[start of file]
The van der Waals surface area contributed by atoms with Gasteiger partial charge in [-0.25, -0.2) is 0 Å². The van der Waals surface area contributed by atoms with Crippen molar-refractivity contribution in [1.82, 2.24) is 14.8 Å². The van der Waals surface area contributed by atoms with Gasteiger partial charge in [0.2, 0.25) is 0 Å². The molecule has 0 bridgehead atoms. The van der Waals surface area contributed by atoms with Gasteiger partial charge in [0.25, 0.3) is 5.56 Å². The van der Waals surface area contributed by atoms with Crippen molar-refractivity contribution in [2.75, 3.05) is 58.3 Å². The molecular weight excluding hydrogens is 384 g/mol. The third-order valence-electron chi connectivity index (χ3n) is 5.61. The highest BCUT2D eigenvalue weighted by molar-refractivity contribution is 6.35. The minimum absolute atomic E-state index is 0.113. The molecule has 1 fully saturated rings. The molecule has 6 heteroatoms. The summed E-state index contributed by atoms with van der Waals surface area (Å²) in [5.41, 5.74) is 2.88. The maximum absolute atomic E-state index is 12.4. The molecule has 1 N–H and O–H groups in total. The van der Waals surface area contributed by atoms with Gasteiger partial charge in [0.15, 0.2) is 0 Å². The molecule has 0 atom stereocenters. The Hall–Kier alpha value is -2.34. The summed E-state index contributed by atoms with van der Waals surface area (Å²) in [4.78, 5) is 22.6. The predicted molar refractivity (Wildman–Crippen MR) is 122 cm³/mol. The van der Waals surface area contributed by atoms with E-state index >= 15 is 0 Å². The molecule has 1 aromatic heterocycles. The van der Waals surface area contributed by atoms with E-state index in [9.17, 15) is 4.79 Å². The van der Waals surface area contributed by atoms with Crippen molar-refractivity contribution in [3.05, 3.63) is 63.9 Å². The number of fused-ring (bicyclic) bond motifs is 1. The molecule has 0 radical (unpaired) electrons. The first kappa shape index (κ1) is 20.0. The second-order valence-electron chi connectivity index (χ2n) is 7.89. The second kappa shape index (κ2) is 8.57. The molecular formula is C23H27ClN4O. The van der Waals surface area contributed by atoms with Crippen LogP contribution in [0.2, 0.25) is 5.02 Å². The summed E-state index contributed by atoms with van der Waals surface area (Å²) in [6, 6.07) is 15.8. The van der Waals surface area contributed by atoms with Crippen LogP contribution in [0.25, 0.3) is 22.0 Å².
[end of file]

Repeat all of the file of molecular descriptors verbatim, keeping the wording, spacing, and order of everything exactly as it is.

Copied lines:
The van der Waals surface area contributed by atoms with Gasteiger partial charge in [-0.25, -0.2) is 0 Å². The van der Waals surface area contributed by atoms with Crippen molar-refractivity contribution in [1.82, 2.24) is 14.8 Å². The van der Waals surface area contributed by atoms with Gasteiger partial charge in [0.2, 0.25) is 0 Å². The molecule has 0 bridgehead atoms. The van der Waals surface area contributed by atoms with Gasteiger partial charge in [0.25, 0.3) is 5.56 Å². The van der Waals surface area contributed by atoms with Crippen molar-refractivity contribution in [2.75, 3.05) is 58.3 Å². The molecular weight excluding hydrogens is 384 g/mol. The third-order valence-electron chi connectivity index (χ3n) is 5.61. The highest BCUT2D eigenvalue weighted by molar-refractivity contribution is 6.35. The minimum absolute atomic E-state index is 0.113. The molecule has 1 fully saturated rings. The molecule has 6 heteroatoms. The summed E-state index contributed by atoms with van der Waals surface area (Å²) in [5.41, 5.74) is 2.88. The maximum absolute atomic E-state index is 12.4. The molecule has 1 N–H and O–H groups in total. The van der Waals surface area contributed by atoms with Gasteiger partial charge in [0.15, 0.2) is 0 Å². The molecule has 0 atom stereocenters. The Hall–Kier alpha value is -2.34. The summed E-state index contributed by atoms with van der Waals surface area (Å²) in [4.78, 5) is 22.6. The predicted molar refractivity (Wildman–Crippen MR) is 122 cm³/mol. The van der Waals surface area contributed by atoms with E-state index >= 15 is 0 Å². The molecule has 1 aromatic heterocycles. The van der Waals surface area contributed by atoms with E-state index in [9.17, 15) is 4.79 Å². The van der Waals surface area contributed by atoms with Crippen molar-refractivity contribution in [3.05, 3.63) is 63.9 Å². The number of fused-ring (bicyclic) bond motifs is 1. The molecule has 0 radical (unpaired) electrons. The first kappa shape index (κ1) is 20.0. The second-order valence-electron chi connectivity index (χ2n) is 7.89. The second kappa shape index (κ2) is 8.57. The molecular formula is C23H27ClN4O. The van der Waals surface area contributed by atoms with Crippen LogP contribution in [0.2, 0.25) is 5.02 Å². The summed E-state index contributed by atoms with van der Waals surface area (Å²) in [6, 6.07) is 15.8. The van der Waals surface area contributed by atoms with Crippen LogP contribution in [0.25, 0.3) is 22.0 Å².